Background: The ability to expand virus- or tumor-specific T cells without damaging their functional capabilities is critical for success adoptive transfer immunotherapy of patients with opportunistic infection or tumor. Careful comparisons can help identify expansion methods better suited for particular clinical settings and identify recurrent deficiencies requiring new innovation.
Methods: We compared the efficacy of magnetic beads coated with anti-CD3 and anti-CD28 (anti-CD3/CD28 beads), and soluble anti-CD3 plus mixed mononuclear cells (designated a rapid expansion protocol or REP) in expanding normal human T cells.
Results: Both anti-CD3/CD28 beads and soluble anti-CD3 promoted extensive expansion. Beads stimulated greater CD4 cell growth (geometric mean of 56- versus 27-fold (p < 0.01) at day 21) but both stimulated similar CD8 expansion (189- versus 186-fold). Phenotypically, bead-treated CD4 and CD8 T cells and anti-CD3-treated CD4 cells typically assumed an effector/effector memory phenotype by day 14. By comparison, a subset of anti-CD3-treated CD8 cells, derived from naïve cells, retained much greater expression of CD45RA, CD27 and CCR7, than matched bead-treated cells despite comparable expansion. These cells were clearly distinguishable from CD45RA+ terminally differentiated effector cells by the presence of CD27, the absence of CD57 and their inability to produce cytokines after stimulation. When used to expand previously stimulated cells, anti-CD3 plus autologous MNCs produced much less antigen-induced cell death of CD8 cells and significantly more CD8 expansion than beads.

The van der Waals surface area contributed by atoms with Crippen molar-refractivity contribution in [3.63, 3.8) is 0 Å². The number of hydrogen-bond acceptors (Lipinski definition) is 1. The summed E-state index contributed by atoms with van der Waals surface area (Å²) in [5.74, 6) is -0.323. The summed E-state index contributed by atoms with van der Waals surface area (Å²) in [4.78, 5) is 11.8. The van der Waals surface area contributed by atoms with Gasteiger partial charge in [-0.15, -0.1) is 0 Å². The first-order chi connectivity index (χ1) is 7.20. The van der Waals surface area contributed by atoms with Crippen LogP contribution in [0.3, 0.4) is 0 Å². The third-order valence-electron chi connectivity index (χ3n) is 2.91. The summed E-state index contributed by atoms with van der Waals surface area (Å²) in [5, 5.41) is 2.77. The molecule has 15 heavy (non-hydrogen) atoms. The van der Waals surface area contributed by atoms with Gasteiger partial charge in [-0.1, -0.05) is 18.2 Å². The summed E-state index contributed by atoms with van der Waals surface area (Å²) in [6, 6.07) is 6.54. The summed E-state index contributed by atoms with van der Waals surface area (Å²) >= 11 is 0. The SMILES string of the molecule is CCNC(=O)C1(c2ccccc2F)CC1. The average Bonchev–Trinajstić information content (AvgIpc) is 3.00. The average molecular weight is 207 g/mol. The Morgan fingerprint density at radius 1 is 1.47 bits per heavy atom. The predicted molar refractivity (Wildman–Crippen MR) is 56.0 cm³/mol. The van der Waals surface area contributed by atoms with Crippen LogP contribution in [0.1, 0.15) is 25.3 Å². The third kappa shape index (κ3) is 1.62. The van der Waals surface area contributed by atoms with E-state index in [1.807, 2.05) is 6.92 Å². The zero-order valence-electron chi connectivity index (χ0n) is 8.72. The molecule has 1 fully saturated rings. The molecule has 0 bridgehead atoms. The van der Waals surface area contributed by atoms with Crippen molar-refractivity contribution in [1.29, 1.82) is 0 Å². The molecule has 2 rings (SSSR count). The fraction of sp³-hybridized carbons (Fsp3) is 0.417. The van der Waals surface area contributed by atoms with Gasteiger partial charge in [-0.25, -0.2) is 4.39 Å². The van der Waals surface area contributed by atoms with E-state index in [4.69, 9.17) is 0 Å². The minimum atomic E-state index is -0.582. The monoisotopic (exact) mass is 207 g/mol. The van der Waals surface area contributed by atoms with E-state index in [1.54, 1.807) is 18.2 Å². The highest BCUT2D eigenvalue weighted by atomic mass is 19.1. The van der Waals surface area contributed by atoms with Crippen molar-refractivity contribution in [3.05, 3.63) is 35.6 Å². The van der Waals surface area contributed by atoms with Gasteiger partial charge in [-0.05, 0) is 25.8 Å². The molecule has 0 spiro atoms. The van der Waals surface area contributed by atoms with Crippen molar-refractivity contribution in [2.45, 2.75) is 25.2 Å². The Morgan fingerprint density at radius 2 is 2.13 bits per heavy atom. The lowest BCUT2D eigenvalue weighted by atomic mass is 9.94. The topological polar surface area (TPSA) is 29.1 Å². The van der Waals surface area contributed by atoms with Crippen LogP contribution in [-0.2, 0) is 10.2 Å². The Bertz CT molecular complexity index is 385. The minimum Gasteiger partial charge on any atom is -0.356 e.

Conclusions: Anti-CD3/CD28 beads are highly effective for expanding CD4 cells, but soluble anti-CD3 has significant potential advantages for expanding CD8 T cells, particularly where preservation of phenotypically "young" CD8 cells would be desirable, or where the T cells of interest have been antigen-stimulated in vitro or in vivo in the recent past.